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Discussions Discussion Is climate change real? Is it mostly human …
Billy Angelou, Feb. 27, 2014

Climate change is first and foremost an issue because people can’t even agree on whether or not it’s an issue in the first place. Before we even get into the solutions, we all (regardless of political party) need to come to the realization that yes, climate change is real and yes, it is affecting us in ways that we can see and feel. If you still believe that the freakish weather and heat waves we’ve been experiencing have nothing to do with climate change, you might want to ask your neighbor what he or she thinks because the majority of Americans now say they believe global warming is causing these incidents.

Billy Angelou
Comments (1)
  • Allison C-US Allison C-US Feb. 28, 2014
    Yep. I love how people seem to adopt this ideal of selective ignorance, as if to hide the fact that they're gradually hurting the earth with their own poor decisions. Climate change is real, harmful, and unfortunate, and we need to do what we can to slow or prevent it. A good start is to just come to agreement that it's a real dilemma, and then go from there.

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Discussions Discussion Is climate change real? Is it mostly human …
Maxwell Coon, Oct. 25, 2013

Many people hold onto the notion that climate change isn’t caused by humans, or isn’t happening at all. Climate change is absolutely happening, and humans are the primary cause. Scientists have theorized since the beginning of the 20th century that the use of coal and fossil fuels could have an effect on the climate of the earth. Later it was shown that carbon dioxide rising into the atmosphere traps heat that would have left the atmosphere, which causes global climate change. In the 1950’s scientists directly linked the increase in carbon dioxide in the atmosphere to the fossil fuel emissions of humans. Scientists across the world all agree that these fossil fuel emissions are the leading cause of global climate change, and there is literally no evidence that has contradicted the ideas and principles of climate change. As soon as we realize that climate change is in fact happening the sooner we can start taking steps to meet the affects it will have on the world, and try to limit the damage.

Maxwell Coon
Comments (4)
  • Soffía Sveinsdóttir Soffía Sveinsdóttir Feb. 12, 2014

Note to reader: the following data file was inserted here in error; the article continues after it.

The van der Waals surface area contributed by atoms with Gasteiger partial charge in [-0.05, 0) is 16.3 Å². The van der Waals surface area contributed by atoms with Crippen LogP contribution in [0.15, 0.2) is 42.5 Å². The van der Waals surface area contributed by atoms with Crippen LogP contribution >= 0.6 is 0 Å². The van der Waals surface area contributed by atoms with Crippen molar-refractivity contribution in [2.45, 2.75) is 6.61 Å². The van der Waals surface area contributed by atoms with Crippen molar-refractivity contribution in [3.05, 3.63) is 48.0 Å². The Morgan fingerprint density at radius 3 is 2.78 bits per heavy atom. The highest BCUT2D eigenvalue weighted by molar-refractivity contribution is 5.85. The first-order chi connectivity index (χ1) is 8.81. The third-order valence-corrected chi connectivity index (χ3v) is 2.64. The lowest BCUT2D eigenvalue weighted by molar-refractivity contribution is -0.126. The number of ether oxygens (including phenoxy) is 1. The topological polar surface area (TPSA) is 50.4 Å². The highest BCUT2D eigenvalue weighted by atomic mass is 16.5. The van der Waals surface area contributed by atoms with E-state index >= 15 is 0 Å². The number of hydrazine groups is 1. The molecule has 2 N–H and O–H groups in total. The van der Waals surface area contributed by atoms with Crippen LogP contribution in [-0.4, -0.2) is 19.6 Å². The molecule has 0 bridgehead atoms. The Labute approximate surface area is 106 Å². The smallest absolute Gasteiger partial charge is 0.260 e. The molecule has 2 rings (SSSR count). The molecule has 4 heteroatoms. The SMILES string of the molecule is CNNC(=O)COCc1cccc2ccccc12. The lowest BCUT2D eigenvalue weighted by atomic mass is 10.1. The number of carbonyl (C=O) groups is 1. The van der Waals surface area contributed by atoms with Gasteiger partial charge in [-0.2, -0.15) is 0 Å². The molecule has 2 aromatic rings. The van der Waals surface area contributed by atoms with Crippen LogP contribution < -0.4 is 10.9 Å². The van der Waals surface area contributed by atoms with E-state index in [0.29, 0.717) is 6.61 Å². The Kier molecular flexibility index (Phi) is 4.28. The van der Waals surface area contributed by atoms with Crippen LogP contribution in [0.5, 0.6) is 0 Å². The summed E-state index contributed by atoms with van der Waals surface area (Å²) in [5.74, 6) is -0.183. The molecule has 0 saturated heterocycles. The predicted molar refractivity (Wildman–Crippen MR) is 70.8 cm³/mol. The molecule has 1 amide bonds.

Hi Maxwell
    You are so right and I hate how people think that the scientist are making this thing up and that it's not the humans that are causing this because we are causing this and we have to change this.
  • Caitlin Bond Caitlin Bond Feb. 26, 2014
    Maxwell, I completely agree with you! Climate change is a very real issue that needs to be addressed soon before it becomes a problem we can no longer tackle or take control over.
  • Maddi Ownbey Maddi Ownbey Feb. 27, 2014
    Hey Maxwell, I agree with you completely. We as humans do not understand the impact we have on the environment around us. Everyone needs to figure out how to reduce their carbon footprints. Carpool, walk, ride a bike, there is so many ways to reduce using the gases that are burning away our atmosphere and are causing global warming.
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Discussions Discussion Is climate change real? Is it mostly human …
mayzie elizondo, Oct. 24, 2013

Climate change is going to affect our future. We need to act on this now if we are going to do anything about it. Many people are denying that we humans have such a big impact on global warming, these people are too scared to take fault into their own actions. We have to learn off of the facts, and look at how these wildfires are causing glaciers to melt at such a rapid pace, increasing our sea level. We have to have to change how we live so our ocean is not polluted with a million pounds of carbon every minute! Ignoring this change in our world will not help anything, it will only make things worse.

mayzie elizondo
Comments (2)
  • Giulia O. Italy Giulia O. Italy Oct. 26, 2013
    Hi Mayzie I’m Giulia from Italy. I agree with you that the climate is changing because the glaciers are melting, there are too many wildfires and the sea level is increasing because there is too much CO2 in the world and I think that our planet can’t withstand all this carbon! The scientists are looking for a way to burn the hydrogen to produce water and minimize carbon emissions because the water isn’t pollutant. The hydrogen might be the alternative fuel in the future.
  • Tessa Stefan Tessa Stefan Feb. 19, 2014